Why are pension investors so interested in infrastructure? In an interview with Het Financieele Dagblad (a dutch newspaper), Gert Dijkstra from APG provides an answer to this question.
The beste example is The Route du Soleil, the highway to the south of France, is a route that has cost many Dutch holidaymakers a fortune. Each year, APG pockets part of the income from these tolls and in so doing, receives an attractive and stable return on its investment. And the icing on the cake is that the income from the tolls rises in line with inflation, as tolls are increased annually. This is extremely welcome because pension funds aim to pay out index-linked pensions.
However, the investors are not always jubilant as investing in infrastructure is not necessarily an unqualified success. For example, in Spain far less use is being made of some newly constructed toll roads than investors had been led to believe would be the case. This is mainly because these toll roads were frequently sited right next to existing, free roads. APG also invested in just such a Spanish toll road and now says that, currently, it looks as though it paid “too much”.
Infrastructure is a relatively young asset class. APG, for example, has only been investing in infrastructure since 2004 and is viewed as a pioneer in the Netherlands, together with the pension provider PGGM. The first roads and hospitals to be invested in were primarily in the United Kingdom and Australia. But in the last ten years, other countries have increasingly decided to finance infrastructure through private financial backers. In the Netherlands, the first project was the overhead wires for the high-speed train. “Once that worked well, more of these types of public-private partnerships followed gradually. And, in the last few years, they have really gained momentum in the Netherlands,” asserted Wim Blaasse from DIF, a manager of infrastructure funds. In this type of public-private project, not only does the government outsource the construction but also the maintenance and financing of, for example, a bridge. Consequently, the investor takes on a far greater risk, and contracts of up to thirty years are commonplace.
According to the institutional investors APG, PGGM and DIF, investing in this type of project is particularly attractive for pension funds as they constitute long-term investments with stable, and therefore predictable, cash flows. In addition, the return is relatively high: around 11% to 12% if the investment is made at the start of the construction work, and around 8% to 9% if it is made at a later stage. And frequently an inflation component is built in—think of those toll roads.
However, on the other side of the coin is the fact that such investments are difficult to convert into cash in the interim. According to Dijkstra from APG, it is pension funds that are prepared and able to bear such liquidity risks. But there are other risks too—one being that the commissioning party, usually a government body, may prove to be an unreliable party. This happened, for instance, with solar energy projects in Spain where the government suddenly cancelled the subsidy, and the financial backers were duped.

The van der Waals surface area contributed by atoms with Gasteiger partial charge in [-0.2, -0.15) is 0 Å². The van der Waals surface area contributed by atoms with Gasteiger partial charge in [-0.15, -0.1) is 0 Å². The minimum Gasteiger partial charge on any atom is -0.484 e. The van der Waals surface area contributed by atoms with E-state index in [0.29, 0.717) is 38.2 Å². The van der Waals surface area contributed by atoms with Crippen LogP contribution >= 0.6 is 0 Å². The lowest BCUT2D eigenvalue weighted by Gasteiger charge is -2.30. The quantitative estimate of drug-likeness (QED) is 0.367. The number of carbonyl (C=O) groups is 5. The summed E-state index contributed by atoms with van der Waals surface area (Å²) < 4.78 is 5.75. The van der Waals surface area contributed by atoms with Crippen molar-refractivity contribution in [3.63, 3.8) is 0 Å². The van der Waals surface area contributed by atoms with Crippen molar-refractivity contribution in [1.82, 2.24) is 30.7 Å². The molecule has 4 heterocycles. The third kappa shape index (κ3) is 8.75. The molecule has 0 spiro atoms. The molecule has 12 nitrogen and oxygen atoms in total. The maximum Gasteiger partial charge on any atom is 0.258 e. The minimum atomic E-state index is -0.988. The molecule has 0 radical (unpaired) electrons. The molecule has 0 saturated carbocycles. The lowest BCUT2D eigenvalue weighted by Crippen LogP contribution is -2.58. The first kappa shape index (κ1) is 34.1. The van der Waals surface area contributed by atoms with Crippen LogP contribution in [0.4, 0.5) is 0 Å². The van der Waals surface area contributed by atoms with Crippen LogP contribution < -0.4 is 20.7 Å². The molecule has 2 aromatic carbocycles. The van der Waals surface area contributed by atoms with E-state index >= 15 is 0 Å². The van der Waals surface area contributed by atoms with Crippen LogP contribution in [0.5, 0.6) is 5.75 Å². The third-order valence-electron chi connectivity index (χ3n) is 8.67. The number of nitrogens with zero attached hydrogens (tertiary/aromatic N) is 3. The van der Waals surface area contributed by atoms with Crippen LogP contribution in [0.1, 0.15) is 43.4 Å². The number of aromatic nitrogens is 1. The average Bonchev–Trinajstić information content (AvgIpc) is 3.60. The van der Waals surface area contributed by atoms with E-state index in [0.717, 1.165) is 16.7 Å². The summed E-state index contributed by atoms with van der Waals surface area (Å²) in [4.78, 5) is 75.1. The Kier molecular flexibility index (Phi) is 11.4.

Nor are the projects always successful—again the toll roads in Spain come to mind—and pension funds also run a reputational risk. If, for example, a bridge collapses or fraudulent activities come to light during the construction of a port, this could put the fund in a negative light.
In the early years these risks, combined with the lack of accrued experience, were sufficient to deter many investors. But now we are ten years down the line, this situation is beginning to change and far more investors can see the advantages of investing in infrastructure; recent players in the market include large investors from Asia and Canada. Furthermore, the current market situation is encouraging this type of investment as the low interest rates make it difficult to earn good returns in the long term, a situation which has placed Dutch pension investors under greater pressure.
According to APG, bids are sometimes so aggressive that the provider feels obliged to withdraw, which can be hard to swallow. One of the instructions the pension provider received from its largest client, the pension fund ABP, is to double its interest in sustainable energy in the next three years, which in Dijkstra’s words will prove “quite a challenge.” Numerous sustainable energy projects are deemed infrastructure; consider, for example, wind energy.
The competition is, moreover, limited to a number of large players. Dijkstra: “You must be able to write a check for a couple of hundred million euros.” This makes it impossible for the smaller pension funds to participate in infrastructure projects directly; their only option is to invest through external funds.
Read the whole article in the Financieele Dagblad (in Dutch and account required)